When Kim Lopez was looking to hire a director of strategic partnerships last year, she gave the most promising candidate one last hurdle to jump: Develop and lead a partnership strategy session involving Lopez and her executive team-a task the successful applicant would do on the job. The candidate prepared a stellar presentation and handled the brainstorming session confidently and diplomatically. He got the job.
"We wanted to know we had somebody who could think, and that's hard to discover in the interview," says Lopez, 37, CEO of Remedy Interactive Inc., a 4-year-old ergonomics software company in Sausalito, California, with 12 employees. Today, the company, which helps clients such as GE, Intel and Visa streamline their ergonomic programs, is incorporating the ideas from that presentation into its business strategies.
Lopez is a fan of the situational interview, a hiring method gaining popularity. Situational interviews help companies get beyond the resume to see how an applicant reacts in a real-world scenario. The situational interview takes many forms, such as asking an applicant to deal with an angry "customer" played by one of the interviewers or, as at Lopez's company, having an applicant pose a step-by-step strategy to handle a business problem.
The situational interview is just another way for companies to make a good fit, in terms of both skills and character, with new hires. According to the Handbook of Industrial and Organizational Psychology (Davies-Black Publishing), the situational interview is reportedly 54 percent accurate in predicting future job performance, while the traditional interview is just 7 percent accurate. Situational interviews are used in a wide variety of jobs today, says Mark Clark, assistant professor of management and organizational behavior at American University in Washington, DC. "It's a good thing, because we're realizing what a fallacious process the [traditional] interview can be."
Lopez says she incorporated situational interviewing techniques last year after making a few bad hires-in one case, a sales employee who set the company back seven months in its sales initiatives. She believes the company is making better hiring decisions with situational interviewing, and she now regularly uses it with a traditional interview and reference checks. "Most people exaggerate in [traditional] interviews," she says. "[Situational interviews] have been very informative."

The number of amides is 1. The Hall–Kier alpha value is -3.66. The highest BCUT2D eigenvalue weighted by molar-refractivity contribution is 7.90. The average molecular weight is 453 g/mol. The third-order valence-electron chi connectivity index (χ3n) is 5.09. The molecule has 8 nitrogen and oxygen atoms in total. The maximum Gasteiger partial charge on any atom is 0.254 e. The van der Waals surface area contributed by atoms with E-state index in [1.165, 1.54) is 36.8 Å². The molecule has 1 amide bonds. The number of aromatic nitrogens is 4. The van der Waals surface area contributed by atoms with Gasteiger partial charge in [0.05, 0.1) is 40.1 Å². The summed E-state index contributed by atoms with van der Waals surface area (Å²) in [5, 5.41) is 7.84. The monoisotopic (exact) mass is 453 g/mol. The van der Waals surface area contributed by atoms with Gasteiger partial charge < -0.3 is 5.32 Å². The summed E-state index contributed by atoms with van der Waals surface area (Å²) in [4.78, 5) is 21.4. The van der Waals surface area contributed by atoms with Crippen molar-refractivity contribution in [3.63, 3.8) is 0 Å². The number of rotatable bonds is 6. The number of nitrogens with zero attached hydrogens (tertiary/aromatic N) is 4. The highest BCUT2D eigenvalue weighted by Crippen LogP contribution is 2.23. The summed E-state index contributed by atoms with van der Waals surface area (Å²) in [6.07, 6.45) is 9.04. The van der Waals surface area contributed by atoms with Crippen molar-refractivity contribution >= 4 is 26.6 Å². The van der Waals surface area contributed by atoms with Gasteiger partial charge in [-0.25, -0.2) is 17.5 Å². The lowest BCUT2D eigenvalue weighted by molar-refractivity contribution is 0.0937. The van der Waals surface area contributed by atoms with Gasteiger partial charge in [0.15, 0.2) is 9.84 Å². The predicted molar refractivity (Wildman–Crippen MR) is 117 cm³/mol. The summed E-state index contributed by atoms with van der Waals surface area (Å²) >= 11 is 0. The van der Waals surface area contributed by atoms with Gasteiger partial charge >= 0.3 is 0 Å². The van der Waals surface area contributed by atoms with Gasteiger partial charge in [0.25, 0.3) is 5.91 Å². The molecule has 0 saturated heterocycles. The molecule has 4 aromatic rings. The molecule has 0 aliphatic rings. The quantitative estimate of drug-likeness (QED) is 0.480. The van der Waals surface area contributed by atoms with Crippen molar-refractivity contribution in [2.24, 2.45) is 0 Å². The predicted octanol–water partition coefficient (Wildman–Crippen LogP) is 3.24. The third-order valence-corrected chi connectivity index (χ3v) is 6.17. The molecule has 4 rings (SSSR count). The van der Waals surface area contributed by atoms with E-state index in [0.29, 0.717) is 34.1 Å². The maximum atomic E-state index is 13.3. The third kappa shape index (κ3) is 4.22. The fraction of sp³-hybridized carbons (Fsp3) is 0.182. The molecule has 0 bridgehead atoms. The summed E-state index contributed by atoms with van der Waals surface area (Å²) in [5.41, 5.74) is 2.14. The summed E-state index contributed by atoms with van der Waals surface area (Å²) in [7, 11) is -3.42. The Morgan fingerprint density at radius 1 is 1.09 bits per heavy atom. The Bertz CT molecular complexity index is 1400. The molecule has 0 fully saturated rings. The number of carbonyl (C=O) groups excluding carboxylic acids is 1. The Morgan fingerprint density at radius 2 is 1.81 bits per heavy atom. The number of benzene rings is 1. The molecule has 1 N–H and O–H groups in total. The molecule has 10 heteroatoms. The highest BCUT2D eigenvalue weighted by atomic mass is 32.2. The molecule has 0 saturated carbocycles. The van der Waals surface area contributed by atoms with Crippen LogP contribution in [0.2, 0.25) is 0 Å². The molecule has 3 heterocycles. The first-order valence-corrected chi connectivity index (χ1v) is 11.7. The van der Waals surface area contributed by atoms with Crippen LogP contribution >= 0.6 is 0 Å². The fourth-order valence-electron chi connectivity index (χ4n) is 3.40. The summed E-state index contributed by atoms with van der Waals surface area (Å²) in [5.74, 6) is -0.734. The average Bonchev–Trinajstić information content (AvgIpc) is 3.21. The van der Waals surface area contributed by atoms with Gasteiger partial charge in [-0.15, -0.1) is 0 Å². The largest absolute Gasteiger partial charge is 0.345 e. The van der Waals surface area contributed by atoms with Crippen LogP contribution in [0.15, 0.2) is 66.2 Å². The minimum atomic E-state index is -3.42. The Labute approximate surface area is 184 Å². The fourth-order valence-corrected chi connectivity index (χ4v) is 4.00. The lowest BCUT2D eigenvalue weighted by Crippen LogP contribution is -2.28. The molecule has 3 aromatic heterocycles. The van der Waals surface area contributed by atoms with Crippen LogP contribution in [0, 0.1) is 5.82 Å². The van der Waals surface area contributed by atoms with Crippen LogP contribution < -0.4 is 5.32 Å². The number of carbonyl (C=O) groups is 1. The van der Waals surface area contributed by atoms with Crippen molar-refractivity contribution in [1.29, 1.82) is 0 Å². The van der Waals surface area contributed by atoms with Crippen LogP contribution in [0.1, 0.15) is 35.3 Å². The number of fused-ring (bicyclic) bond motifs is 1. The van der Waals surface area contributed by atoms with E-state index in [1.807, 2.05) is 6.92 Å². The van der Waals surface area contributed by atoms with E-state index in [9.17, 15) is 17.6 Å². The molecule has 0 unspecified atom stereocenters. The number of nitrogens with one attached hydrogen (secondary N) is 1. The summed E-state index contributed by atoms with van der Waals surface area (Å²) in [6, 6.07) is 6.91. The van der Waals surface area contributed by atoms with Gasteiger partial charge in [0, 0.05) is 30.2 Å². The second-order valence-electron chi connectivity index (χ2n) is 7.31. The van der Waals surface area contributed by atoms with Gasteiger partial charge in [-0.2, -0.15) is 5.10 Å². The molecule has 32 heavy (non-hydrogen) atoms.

But situational interviews can create sticky situations. You might lose good applicants who decide that going further in the interview process isn't worth the time and trouble. Lopez says she's had a few irritated applicants tell her the company is "weird" for asking them to make presentations. And she's had to convince people on her executive team who were worried the interviews would turn off great candidates.
Those aren't the only potential problems: Companies also risk selecting for specific personality traits and creating a workplace that lacks diversity and teamwork, says Linda Finkle, who helps companies do situational interviews as the owner of Innovative Solutions Group LLC, a consulting firm in Potomac, Maryland.
As with any hiring situation, you have to be aware of legal issues, says Larry Lorber, a labor and employment partner with law firm Proskauer Rose LLP in Washington, DC. If a rejected applicant files a discrimination complaint, you'll have to show that the test, and what it measures, is related closely to the position. "As long as you keep it as close as possible to what would be experienced on the job, it's not going to be a legal tripwire," Lorber says.
Another challenge is finding a real-world scenario that will give you enough information to make a good hiring decision. Make a list of the skills needed to do the job well, and develop an assignment based on it. If you're hiring a salesperson, draw real-life examples by having your salespeople tell you about difficult sales calls and using these as role-playing situations in interviews. Give applicants an opportunity to ask questions about the assignment in advance and a chance to refuse before the interview, Finkle says. This will keep you from annoying applicants who feel they've been set up unfairly.
You'll also have to decide how to score these interviews. At Remedy Interactive, each person on the executive team evaluates an area they feel comfortable scoring-preparedness, confidence and negotiation skills, for example-on a scale of 1 to 10. A total score is added up before they debate an applicant's pros and cons. "This takes some of the subjectivity out of it," Lopez says. It's also putting the company in a good situation: Annual sales are now in the seven figures.